Machete (Movie Review)
Though my records may be incomplete, "Machete" marks what I believe is a notable Hollywood first: the fake trailer that has made it all the way to the big screen. Conceived as part of the Tarantino-Rodriguez "Grindhouse" experience, full-fledged "Machete" rumors began to swirl almost immediately after the original double-bill's opening. It wasn't hard to see why either, as Rodriguez had hit on a near perfect storm of post-modern amazingness. Combining one part down-market character actor, one part brilliant genre homage, and one part inspired casting, the results were virtually guaranteed. The surprise then is not that "Machete" works as a piece of entertainment, as it would have been hard to fail by that measure, but that "Machete" succeeds as both a comedic vehicle as well as a cultural product with critical insights into contemporary cinema and politics.
We should probably not be surprised by how much of "Machete" survived from its original incarnation as fake-trailer into the final theatrical product. In many cases, it almost seems as if Rodriguez and co-director Ethan Maniquis were able to go back and simply fill in the blanks that the "Grindhouse" trailer left out. As was made clear then, Danny Trejo's Machete is a former Mexican Federale agent now living as an illegal in the U.S. He is recruited as a patsy in a convoluted plot to stage an assassination attempt on the hard-line Republican and anti-immigration State Senator McLaughlin, thus ensuring McLaughlin's re-election. This plot eventually comes to involve an electrified border fence, a gang of vigilante "minute-men," and load of Mexican drug money supplied by super-dealer Torrez, played by Steven Seagal.
On Machete's side, things are equally over-complex. There's Jessica Alba as the Latina immigration agent who comes around to the cause. There's Michelle Rodriguez as the leader of an underground-railroad-like network that assists illegal immigrants. And there's Cheech Marin as Machete's brother, the Padre, who is as deadly with a shotgun as any man of the cloth can be. Of course, none of this even touches on two of the film's best roles featuring Lindsay Lohan and Tom Savini.
If all of this sounds like a bit much, it is.
What raises "Machete" above the level of forgettable cinema though, is the cast and crew's full-on embrace of the concept and vision. That Rodriguez was able to land legitimate talent like De Niro (as wishy-washy as his recent career may be) and Alba (who easily earns a lifetime pass from me), combine them with the under-appreciated Fahey and Michelle Rodriguez and nearly forgotten players like Cheech Marin and Don Johnson, then get all of those personalities to play to a central talent with marginal acting chops in Trejo feels, in the end, like a real victory. "Machete" at many points begins to feel like a bloated mess, but the performances constantly engage the audience, and bring the attention front-and-center enough that everyone's body parts are able to fly across the finish line together.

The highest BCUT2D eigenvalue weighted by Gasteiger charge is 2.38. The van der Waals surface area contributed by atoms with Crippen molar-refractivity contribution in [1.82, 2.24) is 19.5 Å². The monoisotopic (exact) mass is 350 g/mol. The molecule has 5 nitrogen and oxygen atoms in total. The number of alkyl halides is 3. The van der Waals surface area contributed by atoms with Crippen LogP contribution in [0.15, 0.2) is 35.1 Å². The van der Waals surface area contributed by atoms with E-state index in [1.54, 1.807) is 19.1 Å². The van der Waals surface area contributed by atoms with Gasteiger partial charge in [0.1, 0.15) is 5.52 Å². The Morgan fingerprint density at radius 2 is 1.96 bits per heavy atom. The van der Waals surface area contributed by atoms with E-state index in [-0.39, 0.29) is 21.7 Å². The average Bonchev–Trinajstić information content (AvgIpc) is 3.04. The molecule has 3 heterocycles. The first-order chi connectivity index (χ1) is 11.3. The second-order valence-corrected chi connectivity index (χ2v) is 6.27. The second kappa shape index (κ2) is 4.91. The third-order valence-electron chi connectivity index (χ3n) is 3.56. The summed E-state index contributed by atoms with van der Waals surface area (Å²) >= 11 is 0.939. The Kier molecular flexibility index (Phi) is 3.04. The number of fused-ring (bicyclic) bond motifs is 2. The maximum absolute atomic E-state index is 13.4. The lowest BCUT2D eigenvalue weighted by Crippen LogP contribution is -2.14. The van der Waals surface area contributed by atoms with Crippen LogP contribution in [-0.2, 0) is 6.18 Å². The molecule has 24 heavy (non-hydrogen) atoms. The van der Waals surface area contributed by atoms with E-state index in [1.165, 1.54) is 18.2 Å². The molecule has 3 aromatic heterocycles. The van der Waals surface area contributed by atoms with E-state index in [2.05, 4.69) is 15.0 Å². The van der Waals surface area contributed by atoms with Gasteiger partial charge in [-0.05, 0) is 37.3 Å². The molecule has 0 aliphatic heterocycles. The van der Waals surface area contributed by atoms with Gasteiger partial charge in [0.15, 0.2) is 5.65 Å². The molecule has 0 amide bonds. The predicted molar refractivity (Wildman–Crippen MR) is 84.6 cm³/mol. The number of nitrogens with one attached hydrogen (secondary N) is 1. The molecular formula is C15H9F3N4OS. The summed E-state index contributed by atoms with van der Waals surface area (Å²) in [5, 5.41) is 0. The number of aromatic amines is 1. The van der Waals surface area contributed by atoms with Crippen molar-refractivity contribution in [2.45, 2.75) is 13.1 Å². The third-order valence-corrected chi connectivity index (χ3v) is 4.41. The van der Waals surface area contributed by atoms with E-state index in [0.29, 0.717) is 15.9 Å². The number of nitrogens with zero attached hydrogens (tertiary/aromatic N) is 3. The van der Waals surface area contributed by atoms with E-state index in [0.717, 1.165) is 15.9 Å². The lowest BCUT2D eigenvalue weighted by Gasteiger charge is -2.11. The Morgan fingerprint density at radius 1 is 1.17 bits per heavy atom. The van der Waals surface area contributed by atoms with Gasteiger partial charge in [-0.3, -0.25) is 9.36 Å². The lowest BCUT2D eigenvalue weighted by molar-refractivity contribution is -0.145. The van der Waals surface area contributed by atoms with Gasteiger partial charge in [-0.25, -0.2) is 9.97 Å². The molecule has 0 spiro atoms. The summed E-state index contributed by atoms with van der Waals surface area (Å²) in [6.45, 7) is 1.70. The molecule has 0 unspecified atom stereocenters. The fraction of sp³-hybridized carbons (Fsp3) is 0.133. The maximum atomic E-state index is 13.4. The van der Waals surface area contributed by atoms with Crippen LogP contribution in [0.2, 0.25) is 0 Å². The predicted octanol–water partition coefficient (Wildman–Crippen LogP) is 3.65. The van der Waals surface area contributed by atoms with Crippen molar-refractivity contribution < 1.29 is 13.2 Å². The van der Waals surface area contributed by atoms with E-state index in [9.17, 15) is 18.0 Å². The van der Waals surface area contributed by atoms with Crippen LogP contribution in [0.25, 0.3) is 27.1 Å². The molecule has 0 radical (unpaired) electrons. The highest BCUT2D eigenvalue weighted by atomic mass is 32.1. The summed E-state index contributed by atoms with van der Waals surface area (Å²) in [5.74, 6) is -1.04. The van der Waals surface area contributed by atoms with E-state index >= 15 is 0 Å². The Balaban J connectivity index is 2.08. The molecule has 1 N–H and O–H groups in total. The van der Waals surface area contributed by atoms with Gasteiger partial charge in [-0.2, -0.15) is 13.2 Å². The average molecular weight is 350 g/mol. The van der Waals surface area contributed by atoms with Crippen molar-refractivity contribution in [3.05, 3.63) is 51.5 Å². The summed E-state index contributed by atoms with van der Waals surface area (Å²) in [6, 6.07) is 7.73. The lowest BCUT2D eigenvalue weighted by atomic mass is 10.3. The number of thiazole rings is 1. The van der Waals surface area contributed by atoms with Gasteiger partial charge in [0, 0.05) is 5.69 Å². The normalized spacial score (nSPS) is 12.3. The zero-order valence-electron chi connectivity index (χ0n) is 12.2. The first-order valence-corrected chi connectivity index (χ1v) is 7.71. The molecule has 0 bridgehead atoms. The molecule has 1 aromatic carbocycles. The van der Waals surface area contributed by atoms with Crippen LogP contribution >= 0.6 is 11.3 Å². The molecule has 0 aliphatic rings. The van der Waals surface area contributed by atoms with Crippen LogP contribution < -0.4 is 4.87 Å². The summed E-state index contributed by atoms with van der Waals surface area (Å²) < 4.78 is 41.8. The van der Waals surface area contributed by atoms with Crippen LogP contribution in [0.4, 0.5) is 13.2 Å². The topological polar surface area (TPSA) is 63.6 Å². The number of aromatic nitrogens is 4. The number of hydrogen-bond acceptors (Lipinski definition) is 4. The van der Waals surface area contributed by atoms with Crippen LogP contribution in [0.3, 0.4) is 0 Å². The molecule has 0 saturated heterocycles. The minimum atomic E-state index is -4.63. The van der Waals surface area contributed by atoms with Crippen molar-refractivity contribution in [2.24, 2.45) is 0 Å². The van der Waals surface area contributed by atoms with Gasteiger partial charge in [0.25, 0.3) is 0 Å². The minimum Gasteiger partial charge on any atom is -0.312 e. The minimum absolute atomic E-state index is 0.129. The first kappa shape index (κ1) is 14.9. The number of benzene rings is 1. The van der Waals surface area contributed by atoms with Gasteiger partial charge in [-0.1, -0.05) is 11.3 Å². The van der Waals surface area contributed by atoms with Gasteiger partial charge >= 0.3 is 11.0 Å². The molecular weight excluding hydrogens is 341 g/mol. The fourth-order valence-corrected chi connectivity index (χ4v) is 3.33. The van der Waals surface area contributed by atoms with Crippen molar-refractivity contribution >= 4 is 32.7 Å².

It's important to note that Rodriguez here has not so much laid new ground -- indeed, he simply firmed up a vision he first presented three years ago. But while "Machete" fits firmly into the genre cycle created with the "Grindhouse" experiment, and arguably continued with "My Bloody Valentine 3-D" and the more recent "Piranha 3-D," this film more holistically and genuinely captures the humor and tone promised by the neo-exploitation revival than any previous work. "Machete" in many ways is the film that Rodriguez has been angling toward since "El Mariachi" led to "From Dusk till Dawn." Now that he's promised two sequels, what will be interesting is whether or not the artistic vision has anywhere to grow.
One cynical view of this type of film, which has been cropping up around the web these days, is that cinema is eating itself. Having moved into a realm of self-awareness that leaves it little maneuvering room, Hollywood is at some sort of crossroads, staring down creative destruction of a unique sort. While it's easy to see -- with films like "Piranha" and "Machete" -- how filmgoers and critics might feel this way, it's also silly to underestimate the ability of the filmmaking community to rejuvenate or even reboot itself. Rodriguez's film opens this weekend against "The American," a stripped-down spy thriller that like "Machete" harkens back to an older cinematic moment at the same time that it careens forward in a new way. While there has been far less fretting over what that film means, it also seems far more likely that "Machete" like "The American" will be simply another marker -- albeit a raucous and enjoyable marker -- along the genre cycle than any sort of end-point. This view also dodges the most important question that we need to be asking of our movies: does this entertain an audience? By that measure alone, "Machete" succeeds where many others have failed.